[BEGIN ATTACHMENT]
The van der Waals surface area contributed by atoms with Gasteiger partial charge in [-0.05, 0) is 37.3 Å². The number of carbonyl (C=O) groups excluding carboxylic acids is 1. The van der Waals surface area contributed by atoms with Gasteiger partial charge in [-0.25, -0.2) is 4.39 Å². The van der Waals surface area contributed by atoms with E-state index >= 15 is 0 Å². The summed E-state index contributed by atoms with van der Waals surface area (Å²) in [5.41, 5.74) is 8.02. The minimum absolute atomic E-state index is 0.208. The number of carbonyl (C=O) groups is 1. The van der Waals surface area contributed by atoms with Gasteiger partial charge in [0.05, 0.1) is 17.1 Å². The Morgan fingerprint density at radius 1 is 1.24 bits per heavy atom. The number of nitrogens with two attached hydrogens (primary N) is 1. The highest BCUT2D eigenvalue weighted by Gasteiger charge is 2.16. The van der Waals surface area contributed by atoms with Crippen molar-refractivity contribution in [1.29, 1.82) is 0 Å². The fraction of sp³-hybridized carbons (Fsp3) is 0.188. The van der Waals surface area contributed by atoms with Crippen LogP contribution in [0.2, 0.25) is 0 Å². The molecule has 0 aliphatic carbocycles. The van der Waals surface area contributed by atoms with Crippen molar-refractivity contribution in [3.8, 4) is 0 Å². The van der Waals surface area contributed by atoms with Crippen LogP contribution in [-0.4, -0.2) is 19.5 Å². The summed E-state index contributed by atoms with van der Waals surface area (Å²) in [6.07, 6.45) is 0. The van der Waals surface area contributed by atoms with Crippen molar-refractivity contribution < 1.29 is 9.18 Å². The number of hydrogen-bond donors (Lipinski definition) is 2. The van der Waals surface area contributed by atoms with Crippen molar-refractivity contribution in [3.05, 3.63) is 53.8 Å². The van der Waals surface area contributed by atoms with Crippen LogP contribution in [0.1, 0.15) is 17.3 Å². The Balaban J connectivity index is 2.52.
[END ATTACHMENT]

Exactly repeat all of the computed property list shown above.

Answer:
The van der Waals surface area contributed by atoms with Gasteiger partial charge in [-0.05, 0) is 37.3 Å². The number of carbonyl (C=O) groups excluding carboxylic acids is 1. The van der Waals surface area contributed by atoms with Gasteiger partial charge in [-0.25, -0.2) is 4.39 Å². The van der Waals surface area contributed by atoms with E-state index >= 15 is 0 Å². The summed E-state index contributed by atoms with van der Waals surface area (Å²) in [5.41, 5.74) is 8.02. The minimum absolute atomic E-state index is 0.208. The number of carbonyl (C=O) groups is 1. The van der Waals surface area contributed by atoms with Gasteiger partial charge in [0.05, 0.1) is 17.1 Å². The Morgan fingerprint density at radius 1 is 1.24 bits per heavy atom. The number of nitrogens with two attached hydrogens (primary N) is 1. The highest BCUT2D eigenvalue weighted by Gasteiger charge is 2.16. The van der Waals surface area contributed by atoms with Crippen molar-refractivity contribution in [1.29, 1.82) is 0 Å². The fraction of sp³-hybridized carbons (Fsp3) is 0.188. The van der Waals surface area contributed by atoms with Crippen LogP contribution in [0.2, 0.25) is 0 Å². The molecule has 0 aliphatic carbocycles. The van der Waals surface area contributed by atoms with Crippen molar-refractivity contribution in [3.8, 4) is 0 Å². The van der Waals surface area contributed by atoms with Crippen LogP contribution in [-0.4, -0.2) is 19.5 Å². The summed E-state index contributed by atoms with van der Waals surface area (Å²) in [6.07, 6.45) is 0. The van der Waals surface area contributed by atoms with Crippen molar-refractivity contribution < 1.29 is 9.18 Å². The number of hydrogen-bond donors (Lipinski definition) is 2. The van der Waals surface area contributed by atoms with Crippen molar-refractivity contribution in [3.05, 3.63) is 53.8 Å². The van der Waals surface area contributed by atoms with Crippen LogP contribution in [0.1, 0.15) is 17.3 Å². The Balaban J connectivity index is 2.52.